It was our staff Christmas party this weekend, the culmination of a good year’s work and lots of home baking! The tree was up and looking majestic, nibbles arranged and glasses ready to be charged with mulled wine. With adults happily ensconced on sofas and children playing nicely, a knock on the door bought the arrival of our youngest guest, a gorgeous 1 year old who I have been observing playing for the last 6 months. Raring to go and making an instant beeline for the peanuts, chocolates and glasses on the coffee table, adults sprang into action removing everything to a safer level. This little girl was clearly in exploratory mode and so an empty table was simply not going to do. Grabbing a treasure basket for her to play with kept her happily occupied for the next three hours picking up objects, taking them to the other guests and doing a circuit of the ground floor, always with object in hand. Even hardened skeptics would have been converted to the joys of treasure baskets seeing this toddler happily occupied and clearly on a mission to toddle and explore. Now you might be forgiven for thinking that she only played with the treasures because there was nothing else to do, but this was not the case. With a splendid real tree bedecked in sparkling lights and decorations, a growing mound of brightly wrapped presents under the tree and stairs to climb, there were lots more obvious distractions to be had.

Clearing up later, a warm glowing feeling pervaded. Not just because of the lovely company and tasty food but because this little 1 year old had poignantly reminded me of the importance of what we do, providing children with the opportunity to do what they do best, playing.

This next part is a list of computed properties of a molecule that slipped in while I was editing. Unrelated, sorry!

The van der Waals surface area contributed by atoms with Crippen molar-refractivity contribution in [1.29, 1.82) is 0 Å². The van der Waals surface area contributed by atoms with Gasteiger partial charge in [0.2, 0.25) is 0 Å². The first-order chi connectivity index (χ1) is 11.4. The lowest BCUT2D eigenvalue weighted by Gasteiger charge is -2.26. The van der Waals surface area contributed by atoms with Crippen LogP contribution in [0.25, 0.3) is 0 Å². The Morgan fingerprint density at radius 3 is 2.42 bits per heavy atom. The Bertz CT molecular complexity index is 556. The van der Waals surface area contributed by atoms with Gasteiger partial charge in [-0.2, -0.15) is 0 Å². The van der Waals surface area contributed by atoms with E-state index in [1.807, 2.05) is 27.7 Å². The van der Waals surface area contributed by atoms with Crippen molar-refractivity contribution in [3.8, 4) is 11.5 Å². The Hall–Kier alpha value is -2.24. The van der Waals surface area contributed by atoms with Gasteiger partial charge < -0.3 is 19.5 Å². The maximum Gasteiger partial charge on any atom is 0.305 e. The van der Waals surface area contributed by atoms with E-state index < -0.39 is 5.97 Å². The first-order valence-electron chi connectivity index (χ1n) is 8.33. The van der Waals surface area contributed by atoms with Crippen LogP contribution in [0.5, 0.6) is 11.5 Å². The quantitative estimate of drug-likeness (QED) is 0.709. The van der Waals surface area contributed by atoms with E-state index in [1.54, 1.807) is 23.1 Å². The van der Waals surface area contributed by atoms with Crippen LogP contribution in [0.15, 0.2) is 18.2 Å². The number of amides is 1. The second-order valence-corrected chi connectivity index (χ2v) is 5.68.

In a room packed with brightly coloured plastic toys it was difficult to know what visitors to Christmas in July would make of our natural, ethical and educational resources. Nestled in the corner, the dark and dingy space was filled with gorgeous images of children at play and our signature mix of purple, multi-coloured ribbons and a natural palette. Sadly we did not make it onto the UK Mums Christmas choice list, losing out to the giants in the toy world and their branded plastic or technological offerings. But visitors to our stand seemed to love what we were doing, particularly the ethical and environmental story behind each and every product from our British-made fabric resources to the hand knitted teddies, purses and batik made in centres in the UK.

It is always great to be recognised for what we are doing within the resource side of the company, especially when we are being compared to the mass-market industry leaders. Almost instantaneously upon the close of the show, Bloggers were tweeting us to say how refreshing the resources were, ‘@PlaytoZ they were one of my favourite things. The Stacking Hoops were absolutely gorgeous. LOVED them‘.  Another Mummy Blogger emailed us directly, ‘I have to say your stall was a refreshing change after all the plastic, fake colours and electrical gadgets that were on show.

As with all shows, our senses were bombarded with the noise and heat of the room, the sheer numbers of people wanting to speak to us and the frustration of driving and unloading in London. However, it was a great opportunity for us to showcase the wonderful talents of the adults with learning and physical disabilities that make our handmade items and a chance for us to say thank you to them for providing much of the awe and wonder that makes the products so appealing and ensures they stand out in a crowded room.